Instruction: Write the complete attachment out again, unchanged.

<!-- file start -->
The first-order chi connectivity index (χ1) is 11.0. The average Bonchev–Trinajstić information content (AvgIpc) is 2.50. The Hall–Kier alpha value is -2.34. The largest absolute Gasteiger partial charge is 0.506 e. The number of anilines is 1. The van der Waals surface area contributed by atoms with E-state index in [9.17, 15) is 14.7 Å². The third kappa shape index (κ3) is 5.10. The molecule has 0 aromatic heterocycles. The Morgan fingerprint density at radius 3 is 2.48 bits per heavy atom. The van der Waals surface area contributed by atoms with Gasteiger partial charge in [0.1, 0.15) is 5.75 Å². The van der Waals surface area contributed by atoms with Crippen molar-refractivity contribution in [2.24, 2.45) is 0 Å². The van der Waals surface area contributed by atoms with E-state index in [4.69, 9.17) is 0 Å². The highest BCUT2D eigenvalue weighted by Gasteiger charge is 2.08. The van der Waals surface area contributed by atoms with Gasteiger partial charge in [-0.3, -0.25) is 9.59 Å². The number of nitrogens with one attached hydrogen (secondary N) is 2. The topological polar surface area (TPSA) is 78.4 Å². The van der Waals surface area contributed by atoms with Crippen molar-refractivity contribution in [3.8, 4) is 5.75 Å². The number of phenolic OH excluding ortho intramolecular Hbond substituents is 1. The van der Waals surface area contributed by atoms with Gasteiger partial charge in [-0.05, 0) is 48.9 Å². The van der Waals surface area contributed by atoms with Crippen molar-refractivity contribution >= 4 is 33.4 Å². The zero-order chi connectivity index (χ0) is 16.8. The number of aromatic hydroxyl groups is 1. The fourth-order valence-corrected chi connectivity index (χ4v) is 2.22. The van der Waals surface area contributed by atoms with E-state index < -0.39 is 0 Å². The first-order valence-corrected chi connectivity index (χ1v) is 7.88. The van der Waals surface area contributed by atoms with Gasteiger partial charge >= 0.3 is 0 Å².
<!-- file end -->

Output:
The first-order chi connectivity index (χ1) is 11.0. The average Bonchev–Trinajstić information content (AvgIpc) is 2.50. The Hall–Kier alpha value is -2.34. The largest absolute Gasteiger partial charge is 0.506 e. The number of anilines is 1. The van der Waals surface area contributed by atoms with E-state index in [9.17, 15) is 14.7 Å². The third kappa shape index (κ3) is 5.10. The molecule has 0 aromatic heterocycles. The Morgan fingerprint density at radius 3 is 2.48 bits per heavy atom. The van der Waals surface area contributed by atoms with Gasteiger partial charge in [0.1, 0.15) is 5.75 Å². The van der Waals surface area contributed by atoms with Crippen molar-refractivity contribution in [2.24, 2.45) is 0 Å². The van der Waals surface area contributed by atoms with E-state index in [4.69, 9.17) is 0 Å². The highest BCUT2D eigenvalue weighted by Gasteiger charge is 2.08. The van der Waals surface area contributed by atoms with Gasteiger partial charge in [-0.3, -0.25) is 9.59 Å². The number of nitrogens with one attached hydrogen (secondary N) is 2. The topological polar surface area (TPSA) is 78.4 Å². The van der Waals surface area contributed by atoms with Crippen molar-refractivity contribution in [3.8, 4) is 5.75 Å². The number of phenolic OH excluding ortho intramolecular Hbond substituents is 1. The van der Waals surface area contributed by atoms with Gasteiger partial charge in [-0.05, 0) is 48.9 Å². The van der Waals surface area contributed by atoms with Crippen molar-refractivity contribution >= 4 is 33.4 Å². The zero-order chi connectivity index (χ0) is 16.8. The number of aromatic hydroxyl groups is 1. The fourth-order valence-corrected chi connectivity index (χ4v) is 2.22. The van der Waals surface area contributed by atoms with E-state index < -0.39 is 0 Å². The first-order valence-corrected chi connectivity index (χ1v) is 7.88. The van der Waals surface area contributed by atoms with Gasteiger partial charge >= 0.3 is 0 Å².